½ The Sun Also Rises, Ernest Hemingway: Some say that E.H. is the greatest American author ever. That’s tough talk in an America where R.L. Stine’s Goosebumps collection was written. Anyway you shake it Hemingway just isn’t my cup of tea. You know what is my cup of tea? Booze. And the expatriates in this classic drink plenty.
Lucky You, Carl Hiaasen: Book from the underappreciated genre of redneck noire. It involves cheap beer, high-speed boat chases and Hooter’s girls. It is set in central and south Florida, but that stuff sounds more like panhandle behavior to me. You know what they say, “Head north ‘till ya smell, then west ‘till ya step in it.”
Juiced…, Jose` Canseco: The slugger points fingers and names names as he airs Major League Baseball’s dirty laundry. He casts himself as the pied piper of steroids and he sure convinces me. I did lose respect for the guy when he intimated that he said no to Madonna’s request that he impregnate her.
Exodus, God & Friends: Similar to Terminator2 and Aliens as it was a sequel that outdid the original. Unlike T2 and Aliens there are no cyborgs and no space travel. Pharaoh totally outdoes T-1000 as a villain though.
½ Cat’s Cradle, Kurt Vonnegut: One of the V-man’s best. His worldview is summed up in this novel through his trademarked blend of humor and sentimentality. Even though he sees humans as self destructive, there is much love. As far as the things we invent to give life some sort of importance (war, nations, religion) Vonnegut says simply, “No damn cat, no damn cradle.”
¾ Hunger, Knut Hamsun: A starving author wanders around 1800s Christiana (Oslo) and freaks-out. Think Edgar Allen Poe and Dostoyevsky on mushrooms authoring a hobo themed cook book. I know, that is awesome.
Run with the Hunted, Charles Butkowski: An anthology of poems, short stories and excerpts from the gritty counterculturalist. Butkowski has filled volumes trying to convince us that he doesn’t care about life. I don’t believe him for one minute, but it sure is great reading.
Hideaway, Dean Koontz: Koontz novels are sort of like egg salad for me. You’ll never catch me pick it out of a buffet, but if the only other things in the fridge are a shriveled orange and some baking soda, I’ll go for it.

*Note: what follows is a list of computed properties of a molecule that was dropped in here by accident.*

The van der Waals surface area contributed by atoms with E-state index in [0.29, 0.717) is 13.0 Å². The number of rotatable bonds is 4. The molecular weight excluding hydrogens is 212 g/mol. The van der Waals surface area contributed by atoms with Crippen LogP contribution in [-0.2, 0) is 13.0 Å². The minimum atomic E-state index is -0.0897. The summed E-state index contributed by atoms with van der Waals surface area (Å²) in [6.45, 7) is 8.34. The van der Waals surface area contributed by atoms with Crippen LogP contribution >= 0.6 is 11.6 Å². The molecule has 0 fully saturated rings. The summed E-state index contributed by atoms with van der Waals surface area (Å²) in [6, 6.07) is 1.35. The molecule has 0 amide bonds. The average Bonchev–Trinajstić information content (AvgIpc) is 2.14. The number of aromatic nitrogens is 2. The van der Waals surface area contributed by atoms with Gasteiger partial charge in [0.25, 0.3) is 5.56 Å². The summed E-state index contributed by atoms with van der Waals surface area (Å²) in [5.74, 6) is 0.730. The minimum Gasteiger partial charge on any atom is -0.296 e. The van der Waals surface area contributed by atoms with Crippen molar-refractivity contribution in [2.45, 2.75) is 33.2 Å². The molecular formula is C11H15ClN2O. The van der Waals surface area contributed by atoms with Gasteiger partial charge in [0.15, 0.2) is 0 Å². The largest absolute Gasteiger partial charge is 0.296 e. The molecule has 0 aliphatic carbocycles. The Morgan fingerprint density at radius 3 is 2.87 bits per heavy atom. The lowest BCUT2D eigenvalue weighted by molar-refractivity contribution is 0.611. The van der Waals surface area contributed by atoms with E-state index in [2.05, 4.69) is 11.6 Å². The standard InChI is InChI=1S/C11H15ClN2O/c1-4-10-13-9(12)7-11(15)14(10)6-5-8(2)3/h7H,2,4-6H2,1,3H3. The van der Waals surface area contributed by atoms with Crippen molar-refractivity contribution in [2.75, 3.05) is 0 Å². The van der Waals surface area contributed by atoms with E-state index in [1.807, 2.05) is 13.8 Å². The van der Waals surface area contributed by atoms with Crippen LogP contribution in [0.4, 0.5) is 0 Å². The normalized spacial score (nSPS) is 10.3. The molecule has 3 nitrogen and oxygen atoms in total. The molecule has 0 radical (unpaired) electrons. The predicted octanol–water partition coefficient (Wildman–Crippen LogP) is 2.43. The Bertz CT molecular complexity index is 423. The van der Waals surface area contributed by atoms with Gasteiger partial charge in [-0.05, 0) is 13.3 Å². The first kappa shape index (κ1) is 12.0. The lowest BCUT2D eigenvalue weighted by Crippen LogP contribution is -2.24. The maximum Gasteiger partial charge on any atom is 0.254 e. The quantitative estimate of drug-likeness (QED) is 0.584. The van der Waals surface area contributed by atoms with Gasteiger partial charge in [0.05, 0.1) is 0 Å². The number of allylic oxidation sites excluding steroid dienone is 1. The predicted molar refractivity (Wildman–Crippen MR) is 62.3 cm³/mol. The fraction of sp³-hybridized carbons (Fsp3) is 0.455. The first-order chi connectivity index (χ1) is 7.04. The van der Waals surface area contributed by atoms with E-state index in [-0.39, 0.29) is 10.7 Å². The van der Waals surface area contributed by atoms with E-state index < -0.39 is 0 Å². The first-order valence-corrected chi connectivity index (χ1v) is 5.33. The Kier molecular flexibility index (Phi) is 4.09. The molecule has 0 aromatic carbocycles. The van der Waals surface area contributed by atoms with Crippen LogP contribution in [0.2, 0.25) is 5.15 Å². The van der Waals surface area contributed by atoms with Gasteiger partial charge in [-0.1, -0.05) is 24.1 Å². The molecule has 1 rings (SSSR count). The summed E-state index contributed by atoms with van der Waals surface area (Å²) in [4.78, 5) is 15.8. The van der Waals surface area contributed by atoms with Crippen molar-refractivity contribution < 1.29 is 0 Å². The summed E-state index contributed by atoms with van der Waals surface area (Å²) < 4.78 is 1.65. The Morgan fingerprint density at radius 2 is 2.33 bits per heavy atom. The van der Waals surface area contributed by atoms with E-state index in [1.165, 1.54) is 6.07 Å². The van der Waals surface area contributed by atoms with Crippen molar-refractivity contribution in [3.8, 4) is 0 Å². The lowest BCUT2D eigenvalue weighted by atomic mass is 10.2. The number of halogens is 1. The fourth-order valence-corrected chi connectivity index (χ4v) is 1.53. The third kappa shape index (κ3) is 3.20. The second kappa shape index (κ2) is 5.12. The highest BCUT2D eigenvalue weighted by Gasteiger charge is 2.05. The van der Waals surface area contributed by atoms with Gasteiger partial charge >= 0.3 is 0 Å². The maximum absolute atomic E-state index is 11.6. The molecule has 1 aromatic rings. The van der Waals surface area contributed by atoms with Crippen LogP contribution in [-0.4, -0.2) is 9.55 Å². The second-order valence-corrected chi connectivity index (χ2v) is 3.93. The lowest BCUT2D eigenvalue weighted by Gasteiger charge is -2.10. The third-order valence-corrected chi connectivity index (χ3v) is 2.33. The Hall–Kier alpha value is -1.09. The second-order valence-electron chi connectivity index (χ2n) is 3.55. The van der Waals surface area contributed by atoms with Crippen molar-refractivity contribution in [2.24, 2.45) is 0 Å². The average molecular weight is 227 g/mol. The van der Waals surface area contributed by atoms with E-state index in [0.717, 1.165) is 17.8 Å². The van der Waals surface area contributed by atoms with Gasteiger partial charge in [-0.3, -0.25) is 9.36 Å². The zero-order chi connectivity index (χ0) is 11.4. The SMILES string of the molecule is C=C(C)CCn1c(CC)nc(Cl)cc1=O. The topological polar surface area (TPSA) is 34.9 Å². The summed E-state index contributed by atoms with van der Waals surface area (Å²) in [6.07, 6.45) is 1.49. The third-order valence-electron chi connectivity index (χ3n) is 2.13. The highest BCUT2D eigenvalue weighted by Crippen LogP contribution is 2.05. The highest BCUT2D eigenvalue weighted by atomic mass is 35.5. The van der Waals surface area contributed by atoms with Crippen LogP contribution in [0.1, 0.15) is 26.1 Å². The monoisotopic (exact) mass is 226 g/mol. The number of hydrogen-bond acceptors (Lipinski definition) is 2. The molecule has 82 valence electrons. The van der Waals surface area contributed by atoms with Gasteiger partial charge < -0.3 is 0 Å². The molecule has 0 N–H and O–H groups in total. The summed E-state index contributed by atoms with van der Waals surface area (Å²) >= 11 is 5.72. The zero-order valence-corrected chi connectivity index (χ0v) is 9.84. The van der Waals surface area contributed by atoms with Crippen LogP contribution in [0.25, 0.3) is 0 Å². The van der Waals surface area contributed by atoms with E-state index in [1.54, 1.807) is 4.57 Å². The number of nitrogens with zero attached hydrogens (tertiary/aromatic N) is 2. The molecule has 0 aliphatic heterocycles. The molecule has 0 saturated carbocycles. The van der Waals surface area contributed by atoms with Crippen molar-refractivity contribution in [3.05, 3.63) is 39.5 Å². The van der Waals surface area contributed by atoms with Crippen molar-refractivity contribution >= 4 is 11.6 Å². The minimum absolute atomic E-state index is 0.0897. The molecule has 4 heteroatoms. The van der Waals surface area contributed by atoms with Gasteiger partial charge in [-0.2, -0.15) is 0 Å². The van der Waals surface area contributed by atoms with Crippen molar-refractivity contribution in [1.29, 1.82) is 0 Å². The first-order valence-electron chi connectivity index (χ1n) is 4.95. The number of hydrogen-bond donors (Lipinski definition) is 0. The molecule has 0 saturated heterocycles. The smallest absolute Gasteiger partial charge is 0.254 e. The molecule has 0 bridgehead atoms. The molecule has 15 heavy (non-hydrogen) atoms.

¼ Blue Deer Thaw, Jamie Harrison: I won’t debate what is more discouraging, that someone wrote this turd or that someone published it. What I will say is that the time it took to read this “book” is time I will never, ever get back. If you ever see this “book”, run; if you ever see the author, shoot her. Also, congratulations to The Murder Book, you are officially off the hook.
Bluebeard, Kurt Vonnegut: The 1980s were for Vonnegut novels what they were for Rolling Stones albums and the Ford Mustang: Not their best period, but still way better than Great White and the Mercury Capri.
East of Eden, John Steinbeck: In my opinion, this is his masterpiece. Steinbeck retells the first two stories of Genesis (see earlier review) Through the Trask family out in central Cali. Steinbeck did to the great American novel what Bob Marley did to reggae, he killed it.
Moby Dick, Herman Melville: I had never read this book before and, barring a serious lifestyle change, won’t read it again. I see why it is significant, but it’s a couple hundred years too late for me. I’m sorry; I just can’t get the stench of whale blubber out of my nostrils.
The Ragman’s Son, Kirk Douglas: Autobiography traces Spartacus’ steps from poor immigrant family in upstate New York to mediocre Broadway player to silver screen legend. If you were an anti-Semite or a dead lay he will expose you (deal with it Faye Dunaway).
½ Hocus Pocus, Kurt Vonnegut: I love you Kurt (R.I.P.), but this was written in the late 80s and remember what I said about that. Here’s a magic trick for you: hocus pocus, losing focus-POOF! My new publishing house just gave me a $1.2million advance.
Levitcus, God & Friends: BUMMER! Not since Smokey and the Bandit III has the third installment of a great series fallen so short of a franchise standard. Packed full of rules, I want to pull Yahweh aside and say, “Ease up on all that ‘clean/ unclean’ stuff,” but then he’d probably pull me aside and strike me dead.
½ Gulag Archipelago Part I &II, Aleksandr Solzhenitsyn: An in-depth literary experiment of the Soviet prison system in 20th Century. The author tries to convey the- you know what, screw it. You’d never understand, man!